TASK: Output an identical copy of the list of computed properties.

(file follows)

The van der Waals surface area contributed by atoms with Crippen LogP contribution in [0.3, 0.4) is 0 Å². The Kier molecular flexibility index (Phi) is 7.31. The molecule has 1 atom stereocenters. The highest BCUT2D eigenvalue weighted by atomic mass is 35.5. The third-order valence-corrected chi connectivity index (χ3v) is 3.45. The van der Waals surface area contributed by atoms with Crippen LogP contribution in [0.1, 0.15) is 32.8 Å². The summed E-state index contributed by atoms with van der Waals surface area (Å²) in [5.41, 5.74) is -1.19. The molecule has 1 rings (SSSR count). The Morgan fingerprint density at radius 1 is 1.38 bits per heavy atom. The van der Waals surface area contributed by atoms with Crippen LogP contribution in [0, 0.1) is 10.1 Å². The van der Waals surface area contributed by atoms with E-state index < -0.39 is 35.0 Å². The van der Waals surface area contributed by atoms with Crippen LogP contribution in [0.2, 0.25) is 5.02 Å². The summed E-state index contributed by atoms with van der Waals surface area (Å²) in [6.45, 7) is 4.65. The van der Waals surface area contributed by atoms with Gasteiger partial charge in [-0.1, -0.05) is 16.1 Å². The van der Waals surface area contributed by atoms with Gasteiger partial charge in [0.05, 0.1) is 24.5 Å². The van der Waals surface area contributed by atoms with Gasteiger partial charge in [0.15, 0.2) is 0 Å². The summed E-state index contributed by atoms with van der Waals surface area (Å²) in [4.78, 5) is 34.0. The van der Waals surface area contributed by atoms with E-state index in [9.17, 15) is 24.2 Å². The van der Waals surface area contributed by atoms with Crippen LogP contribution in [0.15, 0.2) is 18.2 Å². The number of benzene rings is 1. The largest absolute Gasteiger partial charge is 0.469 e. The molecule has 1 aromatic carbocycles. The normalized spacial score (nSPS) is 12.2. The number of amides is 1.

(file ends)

The van der Waals surface area contributed by atoms with Crippen LogP contribution in [0.3, 0.4) is 0 Å². The Kier molecular flexibility index (Phi) is 7.31. The molecule has 1 atom stereocenters. The highest BCUT2D eigenvalue weighted by atomic mass is 35.5. The third-order valence-corrected chi connectivity index (χ3v) is 3.45. The van der Waals surface area contributed by atoms with Crippen LogP contribution in [0.1, 0.15) is 32.8 Å². The summed E-state index contributed by atoms with van der Waals surface area (Å²) in [5.41, 5.74) is -1.19. The molecule has 1 rings (SSSR count). The Morgan fingerprint density at radius 1 is 1.38 bits per heavy atom. The van der Waals surface area contributed by atoms with Crippen LogP contribution in [0, 0.1) is 10.1 Å². The van der Waals surface area contributed by atoms with E-state index < -0.39 is 35.0 Å². The van der Waals surface area contributed by atoms with Crippen LogP contribution in [0.2, 0.25) is 5.02 Å². The summed E-state index contributed by atoms with van der Waals surface area (Å²) in [6.45, 7) is 4.65. The van der Waals surface area contributed by atoms with Gasteiger partial charge in [-0.1, -0.05) is 16.1 Å². The van der Waals surface area contributed by atoms with Gasteiger partial charge in [0.05, 0.1) is 24.5 Å². The van der Waals surface area contributed by atoms with Gasteiger partial charge in [0.15, 0.2) is 0 Å². The summed E-state index contributed by atoms with van der Waals surface area (Å²) in [4.78, 5) is 34.0. The van der Waals surface area contributed by atoms with E-state index in [9.17, 15) is 24.2 Å². The van der Waals surface area contributed by atoms with Crippen LogP contribution in [0.15, 0.2) is 18.2 Å². The number of benzene rings is 1. The largest absolute Gasteiger partial charge is 0.469 e. The molecule has 1 aromatic carbocycles. The normalized spacial score (nSPS) is 12.2. The number of amides is 1.